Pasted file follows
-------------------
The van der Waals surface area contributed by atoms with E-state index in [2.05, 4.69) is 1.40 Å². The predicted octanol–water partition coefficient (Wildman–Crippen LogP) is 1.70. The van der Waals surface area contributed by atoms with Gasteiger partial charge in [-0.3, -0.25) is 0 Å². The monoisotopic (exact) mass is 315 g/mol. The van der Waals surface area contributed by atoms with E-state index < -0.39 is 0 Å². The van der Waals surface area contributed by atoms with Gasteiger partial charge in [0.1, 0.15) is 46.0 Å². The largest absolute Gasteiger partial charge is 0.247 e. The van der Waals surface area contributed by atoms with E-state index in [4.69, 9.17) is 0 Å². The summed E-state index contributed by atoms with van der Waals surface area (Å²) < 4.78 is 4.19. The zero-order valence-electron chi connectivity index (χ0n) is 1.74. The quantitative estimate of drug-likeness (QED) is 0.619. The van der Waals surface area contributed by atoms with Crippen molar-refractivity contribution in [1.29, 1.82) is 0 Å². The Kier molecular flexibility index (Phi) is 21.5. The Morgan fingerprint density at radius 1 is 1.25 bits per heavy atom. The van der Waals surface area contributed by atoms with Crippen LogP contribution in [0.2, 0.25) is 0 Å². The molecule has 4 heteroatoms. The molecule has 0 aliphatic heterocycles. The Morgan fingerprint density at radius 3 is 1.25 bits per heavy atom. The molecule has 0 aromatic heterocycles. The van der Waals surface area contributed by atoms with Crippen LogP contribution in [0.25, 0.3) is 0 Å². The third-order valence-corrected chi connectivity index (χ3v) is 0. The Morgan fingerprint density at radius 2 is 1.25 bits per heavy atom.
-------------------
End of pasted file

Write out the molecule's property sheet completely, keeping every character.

The van der Waals surface area contributed by atoms with E-state index in [2.05, 4.69) is 1.40 Å². The predicted octanol–water partition coefficient (Wildman–Crippen LogP) is 1.70. The van der Waals surface area contributed by atoms with Gasteiger partial charge in [-0.3, -0.25) is 0 Å². The monoisotopic (exact) mass is 315 g/mol. The van der Waals surface area contributed by atoms with E-state index < -0.39 is 0 Å². The van der Waals surface area contributed by atoms with Gasteiger partial charge in [0.1, 0.15) is 46.0 Å². The largest absolute Gasteiger partial charge is 0.247 e. The van der Waals surface area contributed by atoms with E-state index in [4.69, 9.17) is 0 Å². The summed E-state index contributed by atoms with van der Waals surface area (Å²) < 4.78 is 4.19. The zero-order valence-electron chi connectivity index (χ0n) is 1.74. The quantitative estimate of drug-likeness (QED) is 0.619. The van der Waals surface area contributed by atoms with Crippen molar-refractivity contribution in [1.29, 1.82) is 0 Å². The Kier molecular flexibility index (Phi) is 21.5. The Morgan fingerprint density at radius 1 is 1.25 bits per heavy atom. The van der Waals surface area contributed by atoms with Crippen LogP contribution in [0.2, 0.25) is 0 Å². The molecule has 4 heteroatoms. The molecule has 0 aliphatic heterocycles. The Morgan fingerprint density at radius 3 is 1.25 bits per heavy atom. The molecule has 0 aromatic heterocycles. The van der Waals surface area contributed by atoms with Crippen LogP contribution in [0.25, 0.3) is 0 Å². The third-order valence-corrected chi connectivity index (χ3v) is 0. The Morgan fingerprint density at radius 2 is 1.25 bits per heavy atom.